Five countries came together at the beginning of April to grab international headlines over how they might, as a group, change the world: Brazil, Russia, India, China and South Africa (Brics).
And they would do so in the most tried-and-tested way imaginable: financially, as a single economic entity. As a bloc Brics may effect change on a global scale, but the grouping would still do so in the traditional way of flexing economic muscle.
The annual Brics summit held during the week in Durban, South Africa, focused on what that muscle can do - challenge the World Bank and the International Monetary Fund in the way development finance is conducted, as well as the Western dominance that has prevailed in both Bretton Woods institutions.
Those institutions were never meant to be that way, of course, as a reading of their founding texts would show. But any initial magnanimity soon gave way to self-interest: US and European dominance of the World Bank and the IMF respectively was to be a Western “consensus” imposed on the world like a global neo-colonial regime.
Interestingly, the original Bric as both a term and a grouping originated not in any of the initial four countries or the developing world, but in the US itself.
None other than Goldman Sachs’ Asset Management Chairman Jim O’Neill coined the term in 2001 for those countries he believed would outpace the US in total GDP by 2020.
At the turn of the century Brazil, Russia, India and China were merely regarded by some as emerging economies developing under their own steam.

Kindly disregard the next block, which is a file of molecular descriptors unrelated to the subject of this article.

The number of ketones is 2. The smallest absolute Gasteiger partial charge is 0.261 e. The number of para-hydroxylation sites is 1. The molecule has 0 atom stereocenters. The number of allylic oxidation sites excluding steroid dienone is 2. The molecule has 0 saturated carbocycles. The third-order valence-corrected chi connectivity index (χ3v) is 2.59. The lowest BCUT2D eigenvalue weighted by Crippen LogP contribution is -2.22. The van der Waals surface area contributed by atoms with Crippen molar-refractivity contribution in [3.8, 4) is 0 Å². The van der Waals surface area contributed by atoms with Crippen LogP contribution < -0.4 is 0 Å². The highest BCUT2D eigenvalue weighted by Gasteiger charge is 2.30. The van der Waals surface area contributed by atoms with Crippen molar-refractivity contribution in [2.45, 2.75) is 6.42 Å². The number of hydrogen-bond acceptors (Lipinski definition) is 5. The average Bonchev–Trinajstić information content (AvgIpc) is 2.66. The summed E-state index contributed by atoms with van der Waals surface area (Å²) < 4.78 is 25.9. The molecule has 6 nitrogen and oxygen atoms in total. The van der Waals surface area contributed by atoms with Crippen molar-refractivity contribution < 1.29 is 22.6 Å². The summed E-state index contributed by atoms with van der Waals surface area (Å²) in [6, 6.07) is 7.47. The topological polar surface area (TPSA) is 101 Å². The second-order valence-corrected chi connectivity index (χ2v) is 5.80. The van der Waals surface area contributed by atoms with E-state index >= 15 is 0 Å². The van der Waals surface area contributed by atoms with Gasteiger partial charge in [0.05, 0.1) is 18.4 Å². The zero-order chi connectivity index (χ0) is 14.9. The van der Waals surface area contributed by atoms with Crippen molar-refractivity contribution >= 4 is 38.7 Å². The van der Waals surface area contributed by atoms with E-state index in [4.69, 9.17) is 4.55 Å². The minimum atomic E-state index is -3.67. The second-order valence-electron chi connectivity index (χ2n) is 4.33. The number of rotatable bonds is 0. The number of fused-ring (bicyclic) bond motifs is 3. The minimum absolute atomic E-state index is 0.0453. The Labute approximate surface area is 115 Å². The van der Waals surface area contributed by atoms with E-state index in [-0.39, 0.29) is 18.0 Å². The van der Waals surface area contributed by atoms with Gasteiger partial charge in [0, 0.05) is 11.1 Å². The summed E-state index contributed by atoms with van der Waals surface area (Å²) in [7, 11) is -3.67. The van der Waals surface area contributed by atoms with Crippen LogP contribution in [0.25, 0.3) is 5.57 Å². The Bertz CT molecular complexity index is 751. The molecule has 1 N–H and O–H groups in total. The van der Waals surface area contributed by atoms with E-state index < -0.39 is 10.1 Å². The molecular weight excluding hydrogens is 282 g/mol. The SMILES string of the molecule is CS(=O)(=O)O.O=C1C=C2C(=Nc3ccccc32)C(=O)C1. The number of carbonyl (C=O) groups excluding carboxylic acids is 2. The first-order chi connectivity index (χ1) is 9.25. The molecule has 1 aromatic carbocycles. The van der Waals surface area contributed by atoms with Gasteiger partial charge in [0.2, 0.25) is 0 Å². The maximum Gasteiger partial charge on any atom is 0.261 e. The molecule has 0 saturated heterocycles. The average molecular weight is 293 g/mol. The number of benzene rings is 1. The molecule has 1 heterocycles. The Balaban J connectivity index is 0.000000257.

After O’Neill’s coinage they held their first summit in 2009 and invited South Africa to join them a year later, and Brics was born.
Since then, Brics as both concept and entity has had vigorous growth and a vibrant youth. It compares favourably with the IMF and the World Bank, both pushing 70 years and weighed down by limiting conditionalities and outmoded economic ideology.
Both institutions typically adopt a cold, mechanistic approach to development that prioritises market interests over human needs. Their Western bias is also a throwback in a 21st-century world of shared global interests and aspirations, and a world in which Western economies themselves are in trouble.
In contrast, Brics as a bloc of emerging economies serves as a bridge between the developing Third World and the developed First World. It seeks to narrow that yawning chasm by focusing on reviving global growth and ensuring macroeconomic stability.
Those virtues that had once been the preserve of the West have become its elusive goals. The “developed” and the “emerging” (mostly, once “developing”) economies have traded places.
The new global bank that Brics wants to establish is expected to emphasise infrastructure development and trade. The first represents solid investment in development for the future, and the second works as an economic multiplier for further growth.
On paper, Brics countries account for almost half the world’s population and just over a quarter of world trade. But more important than these bare figures is how Brics economies have been driving global growth for years, as acknowledged by the World Bank itself.
The idea for a new global bank arose only last year. So how the measured progress at the Durban summit is perceived depends at least as much on the observer: is the glass half-full or half-empty?